The Plattsburgh State Student Association’s judicial board, headed by Chief Justice Adam Saccardi, came before the Executive Council Monday evening to present a draft of the edited SA Constitution, proposing a change to the way director positions in the executive branch are filled – a subject which became a topic of heated debate.
The proposed alteration brought forth by the judicial board would directly affect the way director positions in the SA are allocated. Instead of being elected, candidates would instead be appointed by the SA president, and his or her appointment would then be put to the SA Senate for a vote and require a two-thirds majority for approval.
The SA Constitution stipulates that the executive branch must include a minimum of five directors whose roles will be determined by executive by-laws.
The president and vice president account for the other two members of the executive branch.
“The Senate will be more keen on vetting these people,” Saccardi said. “Making appointments allows you to seek out candidates.”
Vice President Jessica Rappaport was first to question the modification, stating she was “not a fan” of the appointment process because she fears no one on the Senate would vote against the candidate appointed by the president, which would essentially give him or her the power to choose directors without any checks or restrictions.
“I see it as such a huge blanket for favoritism and corruption,” Rappaport said.
Vice President Sapoon Dutta echoed Rappaport’s concern, posing a hypothetical situation to communicate his apprehension to the Council and judicial board members. “If I’m President, I’m looking into my pool of friends for directors,” Dutta said. “Senators don’t say no to approvals, especially at their first meetings.”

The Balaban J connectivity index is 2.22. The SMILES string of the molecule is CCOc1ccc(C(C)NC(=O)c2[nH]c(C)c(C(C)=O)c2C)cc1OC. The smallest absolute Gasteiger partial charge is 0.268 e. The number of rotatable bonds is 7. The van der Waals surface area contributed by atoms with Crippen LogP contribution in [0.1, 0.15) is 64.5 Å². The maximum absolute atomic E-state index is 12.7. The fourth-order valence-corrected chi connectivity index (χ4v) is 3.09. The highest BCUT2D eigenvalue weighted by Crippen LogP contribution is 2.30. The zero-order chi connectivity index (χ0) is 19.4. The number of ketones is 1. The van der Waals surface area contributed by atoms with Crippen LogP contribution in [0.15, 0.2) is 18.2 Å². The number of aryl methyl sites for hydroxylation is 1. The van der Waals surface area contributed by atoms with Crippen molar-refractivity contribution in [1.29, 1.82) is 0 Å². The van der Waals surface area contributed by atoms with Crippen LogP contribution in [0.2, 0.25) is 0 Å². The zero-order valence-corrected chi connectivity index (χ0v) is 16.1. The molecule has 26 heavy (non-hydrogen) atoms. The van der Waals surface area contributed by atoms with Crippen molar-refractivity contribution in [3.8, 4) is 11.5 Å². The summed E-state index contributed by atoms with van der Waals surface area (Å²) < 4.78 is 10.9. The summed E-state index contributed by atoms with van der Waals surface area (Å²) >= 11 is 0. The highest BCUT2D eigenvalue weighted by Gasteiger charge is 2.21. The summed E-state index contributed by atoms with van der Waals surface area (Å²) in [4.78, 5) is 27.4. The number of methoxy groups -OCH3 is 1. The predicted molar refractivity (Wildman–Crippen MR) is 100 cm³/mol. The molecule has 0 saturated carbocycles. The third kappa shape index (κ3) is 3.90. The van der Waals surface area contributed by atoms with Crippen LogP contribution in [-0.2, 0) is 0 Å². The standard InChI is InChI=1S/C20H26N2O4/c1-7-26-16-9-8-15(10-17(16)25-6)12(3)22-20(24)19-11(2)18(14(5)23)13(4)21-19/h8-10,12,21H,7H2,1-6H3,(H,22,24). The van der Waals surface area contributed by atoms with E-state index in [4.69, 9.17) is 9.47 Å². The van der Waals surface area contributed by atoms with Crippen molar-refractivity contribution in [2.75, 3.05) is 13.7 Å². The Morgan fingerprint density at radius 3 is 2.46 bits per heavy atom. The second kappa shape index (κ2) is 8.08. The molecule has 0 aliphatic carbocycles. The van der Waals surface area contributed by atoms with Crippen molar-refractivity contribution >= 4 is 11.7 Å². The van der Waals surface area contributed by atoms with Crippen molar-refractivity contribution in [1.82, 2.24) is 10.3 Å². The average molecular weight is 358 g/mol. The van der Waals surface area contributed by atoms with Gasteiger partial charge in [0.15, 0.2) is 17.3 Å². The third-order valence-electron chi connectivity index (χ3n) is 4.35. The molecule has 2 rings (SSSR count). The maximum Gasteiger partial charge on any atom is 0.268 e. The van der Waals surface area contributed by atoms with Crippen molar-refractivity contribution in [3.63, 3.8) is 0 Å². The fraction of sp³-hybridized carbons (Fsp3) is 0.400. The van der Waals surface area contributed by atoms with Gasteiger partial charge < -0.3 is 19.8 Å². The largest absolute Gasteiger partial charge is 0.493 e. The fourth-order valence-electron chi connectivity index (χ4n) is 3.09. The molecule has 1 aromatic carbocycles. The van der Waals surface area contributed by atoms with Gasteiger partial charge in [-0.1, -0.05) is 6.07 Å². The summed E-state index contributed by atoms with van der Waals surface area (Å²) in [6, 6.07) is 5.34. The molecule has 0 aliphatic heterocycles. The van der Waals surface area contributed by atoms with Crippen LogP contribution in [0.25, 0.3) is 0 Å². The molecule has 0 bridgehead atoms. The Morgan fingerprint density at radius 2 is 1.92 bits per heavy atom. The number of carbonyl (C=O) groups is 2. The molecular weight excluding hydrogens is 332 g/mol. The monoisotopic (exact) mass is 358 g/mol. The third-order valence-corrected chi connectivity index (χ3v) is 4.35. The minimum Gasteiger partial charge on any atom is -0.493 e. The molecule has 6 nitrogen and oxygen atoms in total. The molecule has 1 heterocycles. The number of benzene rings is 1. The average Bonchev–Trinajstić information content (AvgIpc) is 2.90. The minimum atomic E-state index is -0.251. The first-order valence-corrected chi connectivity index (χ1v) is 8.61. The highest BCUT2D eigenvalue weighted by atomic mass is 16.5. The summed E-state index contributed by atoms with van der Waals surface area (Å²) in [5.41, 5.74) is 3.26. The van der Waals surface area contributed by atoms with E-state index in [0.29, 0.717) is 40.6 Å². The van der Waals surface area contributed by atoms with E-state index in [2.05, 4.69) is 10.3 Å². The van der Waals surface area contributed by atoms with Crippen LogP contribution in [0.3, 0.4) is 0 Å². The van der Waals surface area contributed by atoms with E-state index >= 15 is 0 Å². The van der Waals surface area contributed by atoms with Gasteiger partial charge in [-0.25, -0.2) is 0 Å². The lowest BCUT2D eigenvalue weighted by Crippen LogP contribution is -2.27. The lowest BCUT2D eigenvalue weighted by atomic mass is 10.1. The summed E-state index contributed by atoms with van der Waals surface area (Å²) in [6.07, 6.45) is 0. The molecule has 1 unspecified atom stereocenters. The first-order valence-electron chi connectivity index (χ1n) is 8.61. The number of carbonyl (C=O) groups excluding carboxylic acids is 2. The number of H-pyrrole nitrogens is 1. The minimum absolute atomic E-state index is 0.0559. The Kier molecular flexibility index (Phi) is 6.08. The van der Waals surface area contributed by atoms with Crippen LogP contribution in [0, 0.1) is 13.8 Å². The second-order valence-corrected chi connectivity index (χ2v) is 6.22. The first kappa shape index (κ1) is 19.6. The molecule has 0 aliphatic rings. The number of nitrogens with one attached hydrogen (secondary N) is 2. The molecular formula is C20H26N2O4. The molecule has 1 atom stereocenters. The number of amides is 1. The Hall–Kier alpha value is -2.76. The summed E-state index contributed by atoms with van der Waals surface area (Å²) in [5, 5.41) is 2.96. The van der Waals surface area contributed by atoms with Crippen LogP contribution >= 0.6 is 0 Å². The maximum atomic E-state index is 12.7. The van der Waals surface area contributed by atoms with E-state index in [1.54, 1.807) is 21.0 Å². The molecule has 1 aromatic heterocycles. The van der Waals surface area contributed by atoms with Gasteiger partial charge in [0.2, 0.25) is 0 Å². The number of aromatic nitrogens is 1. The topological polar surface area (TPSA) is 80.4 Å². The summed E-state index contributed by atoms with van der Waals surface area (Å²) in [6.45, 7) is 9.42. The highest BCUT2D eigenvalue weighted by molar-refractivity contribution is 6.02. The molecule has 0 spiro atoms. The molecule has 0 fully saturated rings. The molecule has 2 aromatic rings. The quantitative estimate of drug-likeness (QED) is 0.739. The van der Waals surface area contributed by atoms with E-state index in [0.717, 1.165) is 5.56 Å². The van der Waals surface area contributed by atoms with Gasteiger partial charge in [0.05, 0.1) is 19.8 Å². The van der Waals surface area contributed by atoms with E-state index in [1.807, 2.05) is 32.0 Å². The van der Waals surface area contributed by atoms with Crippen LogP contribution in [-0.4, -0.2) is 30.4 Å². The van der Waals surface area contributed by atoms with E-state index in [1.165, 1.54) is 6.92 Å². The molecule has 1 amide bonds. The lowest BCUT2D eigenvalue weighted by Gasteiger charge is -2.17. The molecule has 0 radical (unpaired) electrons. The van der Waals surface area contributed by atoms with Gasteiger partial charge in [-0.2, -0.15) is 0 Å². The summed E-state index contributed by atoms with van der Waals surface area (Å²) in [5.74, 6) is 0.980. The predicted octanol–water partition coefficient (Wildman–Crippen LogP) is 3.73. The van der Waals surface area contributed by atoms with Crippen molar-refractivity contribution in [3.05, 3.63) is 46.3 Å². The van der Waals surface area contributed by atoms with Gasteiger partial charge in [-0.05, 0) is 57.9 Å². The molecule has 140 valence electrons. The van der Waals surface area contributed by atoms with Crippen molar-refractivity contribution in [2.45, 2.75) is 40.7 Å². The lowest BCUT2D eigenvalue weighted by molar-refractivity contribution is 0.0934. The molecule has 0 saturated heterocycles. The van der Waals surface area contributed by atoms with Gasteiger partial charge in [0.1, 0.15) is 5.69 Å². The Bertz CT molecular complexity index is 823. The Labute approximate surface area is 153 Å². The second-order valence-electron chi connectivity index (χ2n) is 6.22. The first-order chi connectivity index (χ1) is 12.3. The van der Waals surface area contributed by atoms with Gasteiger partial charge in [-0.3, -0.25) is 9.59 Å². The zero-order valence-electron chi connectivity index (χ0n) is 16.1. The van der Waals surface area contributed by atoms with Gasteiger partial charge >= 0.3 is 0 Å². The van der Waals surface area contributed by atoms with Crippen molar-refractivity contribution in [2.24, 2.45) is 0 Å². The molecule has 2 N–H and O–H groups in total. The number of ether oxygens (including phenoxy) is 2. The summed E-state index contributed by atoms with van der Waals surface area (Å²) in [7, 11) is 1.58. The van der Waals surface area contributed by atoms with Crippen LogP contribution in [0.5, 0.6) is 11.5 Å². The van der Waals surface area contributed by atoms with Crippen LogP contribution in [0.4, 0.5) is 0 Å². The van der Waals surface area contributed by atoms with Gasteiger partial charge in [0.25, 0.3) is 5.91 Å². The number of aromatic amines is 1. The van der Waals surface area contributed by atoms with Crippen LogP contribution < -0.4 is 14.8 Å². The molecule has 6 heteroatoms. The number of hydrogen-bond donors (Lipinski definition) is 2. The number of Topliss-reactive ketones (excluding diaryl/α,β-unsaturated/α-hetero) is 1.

“I don’t foresee students and senators changing,” Rappaport added.
Although the potential for favoritism was an issue for some, Senator Tyler Hargraves backed Saccardi, citing the lack of students running for SA positions as a reason to implement the proposed appointment process.
“We are already suffering from not having people run in the elections,” Hargraves said.
President Clayton also weighed in on the matter, supporting Rappaport and Dutta’s stance, stating he believes there is a risk of position appointment resulting in a “potentially less qualified person.”
In addition, Clayton noted appointing people to director positions may further hinder the general student body’s involvement in the SA.
“(The process) may result in people who are more discouraged from getting involved in with the SA,” Clayton said.
Despite disagreement between SA members on the issue, the results of Monday’s special election for the vice president of clubs and organizations was a bright spot at the meeting.
Sophomore communications major Taeko Kelly was voted into the position in a special election that generated over 400 student votes.
Although she is stepping into her role as the semester draws to a close, Kelly said one of her primary goals is to change how and when monthly reports, which she called “ineffective,” are submitted by clubs and organizations.
“Only half of the clubs are submitting monthly reports,” Kelly said, “and those that did are stacked up.”
In addition, Kelly said she is eager to work with her board, and is “excited to see the process of clubs coming to [their] meetings.”
“I’m excited to help with that process,” Kelly said.
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